Tv therefore, as a waste management system: an indeterminate stockpiling of dead images and dead sounds that threaten to suffocate us with their inertness, and on behalf of which the mediascape now functions as a vast aesthetic machinery for managing the discharge of image effluents and for recycling all the waste products, televisual subjects most of all, produced by excremental tv.
So then, four anal flows in the image-discharge of excremental tv: Sacrifice, discipline, surveillance, and crash.
Sacrificial tv is tv functioning just as Nietzsche predicted in the prophetic theses of On the Genealogy of Morals. In the age of the virtualization of the flesh, tv functions as the key televisual site for discharge of resentment onto the public situation. Sometimes the sacrificial scapegoating of the televisual self as viewers deliver themselves up as a joke (America's Funniest Videos) for consumption by the mediascape, made all the more delirious by the use of the camcorder for purposes of self-abnegation and self-humiliation. At other times, the sacrificial scapegoating of vulnerable minorities (African-Americans, the poor, Queer Nation) as tv dissolves into a sacrificial tableau, naming the victim of the day and dictating the terms of the sacrifice. Consequently tv shows like cbs' 48 Hours and Cops, with their incessant scenes of African-Americans being hunted down and arrested for drug offences, are a source of massive psychological discharge of all the anxieties and fears by the surrounding white suburban population, as it relives nightly traumas and fantasies of the tv security state. In sacrificial tv the moral coherency of the ruling majority in liberal culture is assured by the televisual functioning of the scapegoating-mechanism, with its nomination of a purely accidental range of victims, their instant demonization, and their televised sacrificial punishment. No longer tv as a discourse between elites and the silent majority, but as a deeply libidinal machinery linking ascetic priests (tv anchors) and the majoritarian population of passive nihilists into a scene of sacrificial violence.
In the age of liberal fascism with its globalization of the language of technical willing, tv functions as a medium for intensifying the disciplinary state, that point where the state projects power outwards into the consciousness of its televisual subjects. Not so much tv operating according to the disciplinary codes, theorised so eloquently by Paul Virilio, where tv would act as a war machine with its threefold logic of strategy, tactics and logistics, but disciplinary tv in the age of excremental culture as all about disappearances: a negativeland of fractal subjects, recombinant bodies and memory splices, where the aesthetic machinery functions most of all to assure consent to the dynamic language of technical willing. Not just to the vision of a technology of freedom, but now to an improved vision of tv as a healing process with life-giving powers: a universal and homogenous therapeutic televisual process that operates according to the following medical model: scanning of the televisual body for viral infections (morning news with its catastrophe theorems and crisis-ridden language), social therapeutics for the alienated televisual subjects (the afternoon talk -- shows like Oprah and Donahue), and chloroforming of the recombinant body before it is discharged into its sleepstate (the nightly talkshows, Jay Leno, David Letterman, etc.). A disciplinary machinery where technology speaks in the name of life, not death, according to the model-social therapeutics, not blood, and where the key ideology is seduction, not coercion.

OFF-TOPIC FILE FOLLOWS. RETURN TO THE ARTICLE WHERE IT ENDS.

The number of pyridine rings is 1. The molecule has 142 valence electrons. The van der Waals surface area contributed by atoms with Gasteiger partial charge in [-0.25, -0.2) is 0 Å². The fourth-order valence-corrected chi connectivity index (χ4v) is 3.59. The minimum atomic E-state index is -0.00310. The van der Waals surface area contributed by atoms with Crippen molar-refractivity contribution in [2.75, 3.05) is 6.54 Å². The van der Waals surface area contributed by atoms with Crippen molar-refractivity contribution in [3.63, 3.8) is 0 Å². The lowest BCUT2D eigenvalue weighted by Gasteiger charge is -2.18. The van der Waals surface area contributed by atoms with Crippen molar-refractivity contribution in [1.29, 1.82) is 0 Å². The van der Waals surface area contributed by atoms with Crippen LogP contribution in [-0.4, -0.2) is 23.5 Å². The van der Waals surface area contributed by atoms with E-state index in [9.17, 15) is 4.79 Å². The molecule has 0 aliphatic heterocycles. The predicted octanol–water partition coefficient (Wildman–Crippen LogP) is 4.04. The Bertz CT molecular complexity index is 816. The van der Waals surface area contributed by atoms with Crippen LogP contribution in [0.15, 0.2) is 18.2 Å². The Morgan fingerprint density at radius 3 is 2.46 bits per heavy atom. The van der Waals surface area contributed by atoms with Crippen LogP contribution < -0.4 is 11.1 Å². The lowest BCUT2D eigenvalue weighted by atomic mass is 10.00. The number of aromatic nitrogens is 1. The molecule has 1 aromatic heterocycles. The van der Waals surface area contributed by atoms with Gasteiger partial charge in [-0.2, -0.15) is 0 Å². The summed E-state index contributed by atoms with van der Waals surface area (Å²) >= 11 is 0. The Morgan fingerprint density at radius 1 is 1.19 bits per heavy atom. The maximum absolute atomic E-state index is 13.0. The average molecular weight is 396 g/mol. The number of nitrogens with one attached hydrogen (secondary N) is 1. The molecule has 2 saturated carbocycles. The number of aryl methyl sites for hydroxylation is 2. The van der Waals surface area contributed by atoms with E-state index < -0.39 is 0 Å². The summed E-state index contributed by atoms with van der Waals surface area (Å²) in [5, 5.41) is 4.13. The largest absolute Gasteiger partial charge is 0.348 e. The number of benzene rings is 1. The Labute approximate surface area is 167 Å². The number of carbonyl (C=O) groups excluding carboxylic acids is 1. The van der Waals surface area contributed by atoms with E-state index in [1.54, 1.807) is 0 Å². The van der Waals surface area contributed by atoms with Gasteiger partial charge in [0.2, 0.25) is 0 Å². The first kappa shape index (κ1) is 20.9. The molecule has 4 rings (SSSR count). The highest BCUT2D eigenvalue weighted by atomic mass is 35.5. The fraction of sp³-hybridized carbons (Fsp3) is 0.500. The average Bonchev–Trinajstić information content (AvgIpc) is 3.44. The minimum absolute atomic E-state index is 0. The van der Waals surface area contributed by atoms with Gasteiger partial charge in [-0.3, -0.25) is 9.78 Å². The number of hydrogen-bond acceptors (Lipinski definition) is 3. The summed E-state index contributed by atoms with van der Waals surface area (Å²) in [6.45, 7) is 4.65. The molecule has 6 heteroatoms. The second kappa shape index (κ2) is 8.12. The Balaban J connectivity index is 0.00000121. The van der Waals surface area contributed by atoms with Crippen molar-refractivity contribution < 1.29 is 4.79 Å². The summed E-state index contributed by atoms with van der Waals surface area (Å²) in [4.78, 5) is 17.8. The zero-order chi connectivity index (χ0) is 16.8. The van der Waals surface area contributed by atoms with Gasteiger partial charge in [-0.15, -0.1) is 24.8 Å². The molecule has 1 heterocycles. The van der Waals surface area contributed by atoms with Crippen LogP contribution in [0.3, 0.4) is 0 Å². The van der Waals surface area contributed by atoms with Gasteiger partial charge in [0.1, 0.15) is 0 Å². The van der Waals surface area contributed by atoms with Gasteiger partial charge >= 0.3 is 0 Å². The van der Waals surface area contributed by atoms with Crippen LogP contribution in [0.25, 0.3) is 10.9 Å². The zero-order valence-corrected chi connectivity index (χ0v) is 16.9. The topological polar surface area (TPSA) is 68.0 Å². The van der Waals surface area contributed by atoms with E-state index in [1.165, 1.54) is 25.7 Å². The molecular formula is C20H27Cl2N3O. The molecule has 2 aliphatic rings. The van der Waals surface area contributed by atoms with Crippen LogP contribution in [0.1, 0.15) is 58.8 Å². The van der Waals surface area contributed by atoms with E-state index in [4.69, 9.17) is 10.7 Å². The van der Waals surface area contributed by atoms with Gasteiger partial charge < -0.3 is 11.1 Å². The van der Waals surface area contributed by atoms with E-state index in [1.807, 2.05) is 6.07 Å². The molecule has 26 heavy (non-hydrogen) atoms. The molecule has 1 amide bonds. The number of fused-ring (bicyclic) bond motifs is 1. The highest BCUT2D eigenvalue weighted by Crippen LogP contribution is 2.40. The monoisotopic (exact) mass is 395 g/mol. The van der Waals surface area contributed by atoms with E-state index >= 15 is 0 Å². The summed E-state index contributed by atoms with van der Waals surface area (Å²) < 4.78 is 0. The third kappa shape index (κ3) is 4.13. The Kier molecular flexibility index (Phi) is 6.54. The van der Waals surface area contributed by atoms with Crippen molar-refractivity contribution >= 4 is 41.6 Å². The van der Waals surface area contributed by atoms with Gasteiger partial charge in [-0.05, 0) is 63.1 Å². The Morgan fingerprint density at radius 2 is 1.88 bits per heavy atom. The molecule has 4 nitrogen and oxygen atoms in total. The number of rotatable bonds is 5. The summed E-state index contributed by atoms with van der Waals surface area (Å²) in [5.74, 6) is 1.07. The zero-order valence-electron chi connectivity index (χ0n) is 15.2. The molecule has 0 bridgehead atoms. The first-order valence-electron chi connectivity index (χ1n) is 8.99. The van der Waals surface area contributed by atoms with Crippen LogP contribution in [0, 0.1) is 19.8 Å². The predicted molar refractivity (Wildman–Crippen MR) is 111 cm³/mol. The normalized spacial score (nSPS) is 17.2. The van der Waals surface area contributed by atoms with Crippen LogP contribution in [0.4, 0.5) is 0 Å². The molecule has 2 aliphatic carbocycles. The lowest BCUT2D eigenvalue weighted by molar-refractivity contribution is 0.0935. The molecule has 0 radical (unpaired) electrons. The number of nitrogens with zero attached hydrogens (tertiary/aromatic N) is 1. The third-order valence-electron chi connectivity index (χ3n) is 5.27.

Surveillance-tv is the world of the camcorder where Marx's 'priest' finally comes inside the televisual subject like a cancerous tumour, and everybody becomes their own surveillance camera. Sometimes surveillance of the 'other' as the camcorder lights up the previously invisible region of the actual operations of power. The global witnessing of the Rodney-King-beating, for example, with its twofold message of (explicit) police-brutality and a (implicit) repeated televisual warning to African-Americans, that they have good reason to fear encounters with the security state. And sometimes surveillance of the previously undocumented regions of the 'self' as the camcorder zooms in on the catastrophe-zone of the excremental family; see Johnny's first birthday, see Johnny's first masturbation, see Johnny's first toilet training. Here the camcorder is the privileged televisual medium of excremental culture. Not so much about documentalism (although that too), but really a viral weapon in the Oedipal struggle, that point where the unhappy union of Daddy-Mommy-Me is turned into a surveillance-zone for future punishment: Mommy's camcorder-invasion of the privacy of her children, and Daddy's storing up of televisual images for future ridicule.